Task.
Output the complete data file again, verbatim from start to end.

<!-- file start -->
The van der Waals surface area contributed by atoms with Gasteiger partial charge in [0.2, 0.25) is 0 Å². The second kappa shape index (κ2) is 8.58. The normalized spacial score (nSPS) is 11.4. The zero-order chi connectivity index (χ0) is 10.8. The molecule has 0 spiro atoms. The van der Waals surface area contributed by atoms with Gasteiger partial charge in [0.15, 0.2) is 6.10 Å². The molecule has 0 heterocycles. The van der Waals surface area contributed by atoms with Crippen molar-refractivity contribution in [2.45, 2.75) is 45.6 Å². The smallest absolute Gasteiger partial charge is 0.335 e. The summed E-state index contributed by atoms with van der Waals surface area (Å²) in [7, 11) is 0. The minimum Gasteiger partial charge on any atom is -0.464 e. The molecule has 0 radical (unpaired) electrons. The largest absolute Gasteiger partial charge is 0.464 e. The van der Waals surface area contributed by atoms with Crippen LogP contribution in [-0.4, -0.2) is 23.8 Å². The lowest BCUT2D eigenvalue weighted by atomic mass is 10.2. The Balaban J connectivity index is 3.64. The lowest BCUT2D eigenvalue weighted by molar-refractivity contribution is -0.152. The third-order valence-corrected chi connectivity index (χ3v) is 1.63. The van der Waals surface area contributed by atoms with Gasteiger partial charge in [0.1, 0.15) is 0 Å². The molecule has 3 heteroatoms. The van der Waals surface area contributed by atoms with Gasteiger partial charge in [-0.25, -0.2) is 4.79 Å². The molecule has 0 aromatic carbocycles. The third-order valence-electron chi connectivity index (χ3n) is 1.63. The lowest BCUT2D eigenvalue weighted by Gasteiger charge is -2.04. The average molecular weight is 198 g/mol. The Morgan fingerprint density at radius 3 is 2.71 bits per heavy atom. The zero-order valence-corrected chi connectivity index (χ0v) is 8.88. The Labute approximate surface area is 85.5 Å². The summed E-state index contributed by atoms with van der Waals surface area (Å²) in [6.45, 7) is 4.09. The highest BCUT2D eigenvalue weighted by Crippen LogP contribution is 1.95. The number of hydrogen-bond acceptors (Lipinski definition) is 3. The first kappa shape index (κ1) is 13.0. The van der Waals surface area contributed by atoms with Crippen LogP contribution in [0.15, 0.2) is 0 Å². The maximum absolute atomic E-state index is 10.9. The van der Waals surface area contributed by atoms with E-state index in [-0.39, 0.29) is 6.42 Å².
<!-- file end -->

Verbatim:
The van der Waals surface area contributed by atoms with Gasteiger partial charge in [0.2, 0.25) is 0 Å². The second kappa shape index (κ2) is 8.58. The normalized spacial score (nSPS) is 11.4. The zero-order chi connectivity index (χ0) is 10.8. The molecule has 0 spiro atoms. The van der Waals surface area contributed by atoms with Gasteiger partial charge in [0.15, 0.2) is 6.10 Å². The molecule has 0 heterocycles. The van der Waals surface area contributed by atoms with Crippen molar-refractivity contribution in [2.45, 2.75) is 45.6 Å². The smallest absolute Gasteiger partial charge is 0.335 e. The summed E-state index contributed by atoms with van der Waals surface area (Å²) in [7, 11) is 0. The minimum Gasteiger partial charge on any atom is -0.464 e. The molecule has 0 radical (unpaired) electrons. The largest absolute Gasteiger partial charge is 0.464 e. The van der Waals surface area contributed by atoms with Crippen LogP contribution in [-0.4, -0.2) is 23.8 Å². The lowest BCUT2D eigenvalue weighted by atomic mass is 10.2. The Balaban J connectivity index is 3.64. The lowest BCUT2D eigenvalue weighted by molar-refractivity contribution is -0.152. The third-order valence-corrected chi connectivity index (χ3v) is 1.63. The van der Waals surface area contributed by atoms with Gasteiger partial charge in [0.1, 0.15) is 0 Å². The molecule has 3 heteroatoms. The van der Waals surface area contributed by atoms with Gasteiger partial charge in [-0.25, -0.2) is 4.79 Å². The molecule has 0 aromatic carbocycles. The third-order valence-electron chi connectivity index (χ3n) is 1.63. The lowest BCUT2D eigenvalue weighted by Gasteiger charge is -2.04. The average molecular weight is 198 g/mol. The Morgan fingerprint density at radius 3 is 2.71 bits per heavy atom. The zero-order valence-corrected chi connectivity index (χ0v) is 8.88. The Labute approximate surface area is 85.5 Å². The summed E-state index contributed by atoms with van der Waals surface area (Å²) in [6.45, 7) is 4.09. The highest BCUT2D eigenvalue weighted by Crippen LogP contribution is 1.95. The number of hydrogen-bond acceptors (Lipinski definition) is 3. The first kappa shape index (κ1) is 13.0. The van der Waals surface area contributed by atoms with Crippen LogP contribution in [0.15, 0.2) is 0 Å². The maximum absolute atomic E-state index is 10.9. The van der Waals surface area contributed by atoms with E-state index in [-0.39, 0.29) is 6.42 Å².